Ahamed returned to Abu Dhabi to raise his family and found himself “accidentally” at the reins of Lulu Exchange Holdings, which he proceeded to catapult to the second position in the financial services sector across the Gulf Cooperation Council (GCC). He also took over prestigious hotel properties including the Great Scotland Yard in London, the Steigenberger Hotel Business Bay in Dubai and Sheraton Oman in Muscat, under his new company Twenty14 Holdings. A few years ago, he set his eyes on expanding Tablez, which his wife had launched in 2010 for her homegrown brands Bloomsbury’s, an English artisanal coffee shop, and Peppermill, a fine-dining colonial Indian themed restaurant.
“I realised there was huge scope in tying up with global players,” says Ahamed, who introduced F&B brands Cold Stone Creamery, Famous Dave’s, Galito’s, Sugar Factory, Genghis Grill and Pancake House to the Middle East and Indian market, including outlets at the group’s own malls in Kerala and UAE. Tablez currently operates more than 35 outlets globally and plans to expand to 250 outlets by 2020, but Ahamed is firm that he’s looking at net profits over valuation or market cap: “We are thinking long-term, and for that one has to learn, adapt, reorganise and realign frequently.” In the meantime, Adeeb’s growing influence as an engaging business leader earned him a position on the senior advisory board of the South Asia Regional Strategy Group at the World Economic Forum.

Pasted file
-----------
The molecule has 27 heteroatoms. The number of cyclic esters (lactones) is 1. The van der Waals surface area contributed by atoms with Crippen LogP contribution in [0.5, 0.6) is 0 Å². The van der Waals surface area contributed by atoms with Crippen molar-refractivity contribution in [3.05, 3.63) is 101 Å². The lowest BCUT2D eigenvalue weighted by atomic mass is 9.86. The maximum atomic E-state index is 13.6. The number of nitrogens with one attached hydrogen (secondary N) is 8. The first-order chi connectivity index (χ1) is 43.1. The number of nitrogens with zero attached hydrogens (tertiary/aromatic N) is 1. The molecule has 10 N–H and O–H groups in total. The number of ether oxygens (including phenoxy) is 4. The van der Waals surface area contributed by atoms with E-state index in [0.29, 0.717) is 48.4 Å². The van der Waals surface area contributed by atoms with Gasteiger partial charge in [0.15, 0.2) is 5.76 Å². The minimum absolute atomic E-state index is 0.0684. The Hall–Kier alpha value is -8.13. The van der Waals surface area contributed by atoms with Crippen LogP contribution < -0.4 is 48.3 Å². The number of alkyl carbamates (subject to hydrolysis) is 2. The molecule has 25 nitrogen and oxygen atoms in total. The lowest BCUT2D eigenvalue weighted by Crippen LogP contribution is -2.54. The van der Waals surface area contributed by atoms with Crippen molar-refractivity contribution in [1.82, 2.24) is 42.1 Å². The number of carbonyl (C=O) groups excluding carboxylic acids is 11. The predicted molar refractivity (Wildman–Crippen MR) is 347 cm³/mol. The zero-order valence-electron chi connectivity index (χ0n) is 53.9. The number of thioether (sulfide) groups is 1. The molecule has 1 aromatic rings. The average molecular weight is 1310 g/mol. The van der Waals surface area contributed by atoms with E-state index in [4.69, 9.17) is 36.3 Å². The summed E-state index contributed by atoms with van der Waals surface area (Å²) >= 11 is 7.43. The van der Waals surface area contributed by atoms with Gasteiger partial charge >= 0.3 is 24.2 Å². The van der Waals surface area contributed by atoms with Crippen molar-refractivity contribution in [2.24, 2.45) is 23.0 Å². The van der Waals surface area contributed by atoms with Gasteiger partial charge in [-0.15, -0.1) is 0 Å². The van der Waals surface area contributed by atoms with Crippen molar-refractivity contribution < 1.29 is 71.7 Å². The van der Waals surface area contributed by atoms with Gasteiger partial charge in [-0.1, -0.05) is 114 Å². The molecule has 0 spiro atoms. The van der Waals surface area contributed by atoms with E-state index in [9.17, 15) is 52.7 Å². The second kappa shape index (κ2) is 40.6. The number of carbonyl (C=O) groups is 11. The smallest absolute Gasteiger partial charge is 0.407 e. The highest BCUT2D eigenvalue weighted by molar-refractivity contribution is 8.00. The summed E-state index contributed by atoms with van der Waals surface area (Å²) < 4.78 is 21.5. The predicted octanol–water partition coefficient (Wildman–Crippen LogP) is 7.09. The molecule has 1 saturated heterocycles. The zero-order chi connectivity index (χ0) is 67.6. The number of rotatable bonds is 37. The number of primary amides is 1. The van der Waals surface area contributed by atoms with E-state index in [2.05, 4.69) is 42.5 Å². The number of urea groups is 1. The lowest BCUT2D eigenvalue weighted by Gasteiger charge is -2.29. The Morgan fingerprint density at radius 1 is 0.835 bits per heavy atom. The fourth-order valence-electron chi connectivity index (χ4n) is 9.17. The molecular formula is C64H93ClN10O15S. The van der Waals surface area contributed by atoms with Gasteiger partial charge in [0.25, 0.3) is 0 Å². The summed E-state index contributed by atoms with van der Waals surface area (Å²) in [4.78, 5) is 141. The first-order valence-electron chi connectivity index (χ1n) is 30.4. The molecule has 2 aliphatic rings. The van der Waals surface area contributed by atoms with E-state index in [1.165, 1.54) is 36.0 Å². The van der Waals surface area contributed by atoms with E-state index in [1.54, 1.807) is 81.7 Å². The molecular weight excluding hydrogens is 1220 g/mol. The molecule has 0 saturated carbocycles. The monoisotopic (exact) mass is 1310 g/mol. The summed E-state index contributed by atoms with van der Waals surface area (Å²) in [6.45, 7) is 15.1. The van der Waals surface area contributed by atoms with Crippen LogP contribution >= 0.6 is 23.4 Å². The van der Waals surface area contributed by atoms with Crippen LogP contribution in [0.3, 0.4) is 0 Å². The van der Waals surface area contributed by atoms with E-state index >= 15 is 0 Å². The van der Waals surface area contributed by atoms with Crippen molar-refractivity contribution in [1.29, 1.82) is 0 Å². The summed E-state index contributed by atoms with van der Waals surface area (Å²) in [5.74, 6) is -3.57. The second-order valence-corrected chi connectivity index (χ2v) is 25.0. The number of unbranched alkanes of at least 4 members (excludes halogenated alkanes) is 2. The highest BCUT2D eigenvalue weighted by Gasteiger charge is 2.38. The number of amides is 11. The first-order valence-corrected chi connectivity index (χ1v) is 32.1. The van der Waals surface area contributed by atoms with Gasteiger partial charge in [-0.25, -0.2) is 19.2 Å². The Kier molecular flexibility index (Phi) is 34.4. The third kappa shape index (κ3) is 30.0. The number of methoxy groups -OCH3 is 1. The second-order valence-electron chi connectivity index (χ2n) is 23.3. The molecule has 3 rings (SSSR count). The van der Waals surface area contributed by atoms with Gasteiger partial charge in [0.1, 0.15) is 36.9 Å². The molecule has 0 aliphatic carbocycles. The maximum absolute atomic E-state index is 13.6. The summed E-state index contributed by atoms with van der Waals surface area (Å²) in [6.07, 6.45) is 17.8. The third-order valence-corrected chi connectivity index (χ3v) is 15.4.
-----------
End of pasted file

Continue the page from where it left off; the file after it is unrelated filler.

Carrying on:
Friendly and articulate, Ahamed applied business skills learnt in London to his growing Indian multinational company, tempering his ambition with pragmatism and a rootedness in global winds of change. “We’ve been expanding so far; now it’s time to consolidate. Where the global market goes is anyone’s guess,” he says, citing the Qatar-GCC standoff as something he and his family have been watching very closely. So far, Indian businesses in Qatar are safe, but only precariously so, he says.